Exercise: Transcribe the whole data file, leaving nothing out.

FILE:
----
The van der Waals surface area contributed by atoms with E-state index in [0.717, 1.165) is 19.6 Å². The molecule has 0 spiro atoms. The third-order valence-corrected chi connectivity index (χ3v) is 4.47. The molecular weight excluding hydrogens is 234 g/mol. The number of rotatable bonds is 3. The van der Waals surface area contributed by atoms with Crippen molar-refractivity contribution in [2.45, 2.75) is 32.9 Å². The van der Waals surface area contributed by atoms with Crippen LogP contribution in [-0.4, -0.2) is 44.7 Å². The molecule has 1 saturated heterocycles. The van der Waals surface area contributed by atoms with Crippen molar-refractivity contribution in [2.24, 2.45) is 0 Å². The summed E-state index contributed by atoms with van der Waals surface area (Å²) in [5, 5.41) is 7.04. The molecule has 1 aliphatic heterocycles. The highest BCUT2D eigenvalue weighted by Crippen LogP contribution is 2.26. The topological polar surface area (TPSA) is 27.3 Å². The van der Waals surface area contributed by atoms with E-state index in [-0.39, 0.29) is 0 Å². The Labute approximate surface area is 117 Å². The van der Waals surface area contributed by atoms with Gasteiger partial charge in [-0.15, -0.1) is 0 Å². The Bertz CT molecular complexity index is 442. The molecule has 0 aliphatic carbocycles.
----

The van der Waals surface area contributed by atoms with E-state index in [0.717, 1.165) is 19.6 Å². The molecule has 0 spiro atoms. The third-order valence-corrected chi connectivity index (χ3v) is 4.47. The molecular weight excluding hydrogens is 234 g/mol. The number of rotatable bonds is 3. The van der Waals surface area contributed by atoms with Crippen molar-refractivity contribution in [2.45, 2.75) is 32.9 Å². The van der Waals surface area contributed by atoms with Crippen LogP contribution in [-0.4, -0.2) is 44.7 Å². The molecule has 1 saturated heterocycles. The van der Waals surface area contributed by atoms with Crippen molar-refractivity contribution in [2.24, 2.45) is 0 Å². The summed E-state index contributed by atoms with van der Waals surface area (Å²) in [5, 5.41) is 7.04. The molecule has 1 aliphatic heterocycles. The highest BCUT2D eigenvalue weighted by Crippen LogP contribution is 2.26. The topological polar surface area (TPSA) is 27.3 Å². The van der Waals surface area contributed by atoms with E-state index in [-0.39, 0.29) is 0 Å². The Labute approximate surface area is 117 Å². The van der Waals surface area contributed by atoms with Gasteiger partial charge in [-0.15, -0.1) is 0 Å². The Bertz CT molecular complexity index is 442. The molecule has 0 aliphatic carbocycles.